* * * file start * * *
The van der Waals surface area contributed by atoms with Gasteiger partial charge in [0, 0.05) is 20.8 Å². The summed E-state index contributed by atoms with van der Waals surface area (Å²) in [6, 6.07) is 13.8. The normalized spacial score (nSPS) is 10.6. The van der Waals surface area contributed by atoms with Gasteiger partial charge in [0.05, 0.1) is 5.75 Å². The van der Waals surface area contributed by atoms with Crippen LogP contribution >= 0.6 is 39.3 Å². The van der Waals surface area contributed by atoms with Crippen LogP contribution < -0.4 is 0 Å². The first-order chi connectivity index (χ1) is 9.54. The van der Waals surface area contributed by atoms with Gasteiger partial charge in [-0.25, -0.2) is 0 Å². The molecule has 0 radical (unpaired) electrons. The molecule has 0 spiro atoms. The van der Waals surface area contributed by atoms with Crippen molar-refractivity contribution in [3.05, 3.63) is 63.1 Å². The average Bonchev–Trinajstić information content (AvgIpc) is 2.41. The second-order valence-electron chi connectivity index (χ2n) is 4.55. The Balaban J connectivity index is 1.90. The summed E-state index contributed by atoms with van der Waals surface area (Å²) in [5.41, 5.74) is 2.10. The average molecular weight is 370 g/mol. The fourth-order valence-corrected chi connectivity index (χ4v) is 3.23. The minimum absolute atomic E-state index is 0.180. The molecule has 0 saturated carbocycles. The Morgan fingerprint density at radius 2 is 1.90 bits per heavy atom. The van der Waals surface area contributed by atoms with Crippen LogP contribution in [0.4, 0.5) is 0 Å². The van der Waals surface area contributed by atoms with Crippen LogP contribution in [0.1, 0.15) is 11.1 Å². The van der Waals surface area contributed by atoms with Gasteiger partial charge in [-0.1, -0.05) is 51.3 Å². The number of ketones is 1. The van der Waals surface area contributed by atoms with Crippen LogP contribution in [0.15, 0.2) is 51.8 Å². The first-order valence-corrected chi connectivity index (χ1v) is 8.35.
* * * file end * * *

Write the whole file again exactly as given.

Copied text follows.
The van der Waals surface area contributed by atoms with Gasteiger partial charge in [0, 0.05) is 20.8 Å². The summed E-state index contributed by atoms with van der Waals surface area (Å²) in [6, 6.07) is 13.8. The normalized spacial score (nSPS) is 10.6. The van der Waals surface area contributed by atoms with Gasteiger partial charge in [0.05, 0.1) is 5.75 Å². The van der Waals surface area contributed by atoms with Crippen LogP contribution >= 0.6 is 39.3 Å². The van der Waals surface area contributed by atoms with Crippen LogP contribution < -0.4 is 0 Å². The first-order chi connectivity index (χ1) is 9.54. The van der Waals surface area contributed by atoms with Gasteiger partial charge in [-0.25, -0.2) is 0 Å². The molecule has 0 radical (unpaired) electrons. The molecule has 0 spiro atoms. The van der Waals surface area contributed by atoms with Crippen molar-refractivity contribution in [3.05, 3.63) is 63.1 Å². The average Bonchev–Trinajstić information content (AvgIpc) is 2.41. The second-order valence-electron chi connectivity index (χ2n) is 4.55. The Balaban J connectivity index is 1.90. The summed E-state index contributed by atoms with van der Waals surface area (Å²) in [5.41, 5.74) is 2.10. The average molecular weight is 370 g/mol. The fourth-order valence-corrected chi connectivity index (χ4v) is 3.23. The minimum absolute atomic E-state index is 0.180. The molecule has 0 saturated carbocycles. The Morgan fingerprint density at radius 2 is 1.90 bits per heavy atom. The van der Waals surface area contributed by atoms with Crippen LogP contribution in [0.4, 0.5) is 0 Å². The van der Waals surface area contributed by atoms with Crippen LogP contribution in [0.1, 0.15) is 11.1 Å². The van der Waals surface area contributed by atoms with Gasteiger partial charge in [-0.1, -0.05) is 51.3 Å². The number of ketones is 1. The van der Waals surface area contributed by atoms with Crippen LogP contribution in [0.15, 0.2) is 51.8 Å². The first-order valence-corrected chi connectivity index (χ1v) is 8.35.